In my world trust is a very limited commodity. One does not give absolute trust to another freely. And in my world the man at your back with a firearm had better be a man you trust implicitly. If you are smart, very few men ever earn that level of trust.
Prepping Preacher and his wife are such people. I've had the honor of meeting him more than once, including in a hotspot at the National Mall last October.
He's a man I'd permit at my back with a weapon.
|Can YOU build a radio in an altoids tin?|
So, I commend to you, his AAR from Sparks' III Grid Down Comms course last week in CT. You need Comms skills, folks. If you are going to keep up with me over the coming excitements, you will need more than the internet and a cell phone. If you are going to survive, you will probably need real Comms skills. You will need eyes over that ridge, and Comms allows you to see what your allies see. Patriots - get some time with Sparks. Here's his training schedule. You can also talk to him about coming to your AO.
My thanks to PP for writing this AAR.
April 26-27, 2014 Watertown, Ct
The course was well attended, numbering at least 15 students. The experience/ability levels ranged from newbie w/o a ham license to experienced General level HAM Operator. The spaces provided for the class were roomy and had a small area set aside for electronics and related work. Our thanks to CTHackerspace there in Watertown for opening their doors. More about that organization can be found at: www.hackerspace.org.
Our instructor, Sparks31, "has got it goin' on" in this field. When it's hands on "stuff", he is, hands down, as good as you'll find anywhere. Rightfully so, as his 30 yrs in this technical area have given him a wealth of info and ability. He was and is willing to share with any individual or group who is serious about learning.
Of the 2 days spent there, about half of the first day(or less) was taken up with "classroom" instruction. The rest of the time was "hands on" doing it. While progressing through the "assignments", he shared his knowledge and experience continually. Most of the 2nd day was spent at a public park, setting up, tuning and acquiring signals for recognition and response.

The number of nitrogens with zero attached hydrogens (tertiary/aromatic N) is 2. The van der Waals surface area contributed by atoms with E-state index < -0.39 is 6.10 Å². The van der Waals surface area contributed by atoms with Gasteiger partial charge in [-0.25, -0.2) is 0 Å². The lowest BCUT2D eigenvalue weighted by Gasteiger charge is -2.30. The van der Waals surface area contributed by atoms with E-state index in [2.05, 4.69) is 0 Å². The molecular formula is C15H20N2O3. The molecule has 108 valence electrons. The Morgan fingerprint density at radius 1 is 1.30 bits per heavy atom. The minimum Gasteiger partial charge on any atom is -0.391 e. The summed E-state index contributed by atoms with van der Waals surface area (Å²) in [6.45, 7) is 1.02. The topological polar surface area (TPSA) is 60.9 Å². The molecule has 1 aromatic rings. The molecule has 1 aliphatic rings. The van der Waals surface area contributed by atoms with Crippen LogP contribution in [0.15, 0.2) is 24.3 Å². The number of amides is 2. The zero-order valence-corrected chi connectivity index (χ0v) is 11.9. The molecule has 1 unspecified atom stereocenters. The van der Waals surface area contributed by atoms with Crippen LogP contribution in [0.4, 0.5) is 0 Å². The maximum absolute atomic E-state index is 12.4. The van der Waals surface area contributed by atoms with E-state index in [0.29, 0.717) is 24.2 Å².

There is alot of technical info that, without which, anyone but the serious will likely become frustrated and fail at establishing themselves as an operator. He covered each aspect of the list of topics he put out as well as fielded all questions related to any topic however close or far. He addressed topics not listed as they came up in class. This was not a seminar on theory. He leaves the learning of that to you but cites applicable resources. He does much teaching when working with "stuff" in his hands. He's a Patriot as well - the real deal. So, if I needed a comms guy to make a presentation, he's first choice. One of the highlights for me was his homemade cookie baking sheet pan antenna which we put to use in the class. Simple but amazing. It seems that wherever he is, if there is a signal to be heard he will find a way to get it from the sky to a speaker if at all possible.
For me, it was a "2 thumbs-up" experience. From this class, I've determined my direction and how I am going to pursue it in terms of equipment and process.
If you are on the edge of deciding, take the leap - you won't regret it.
PP III to III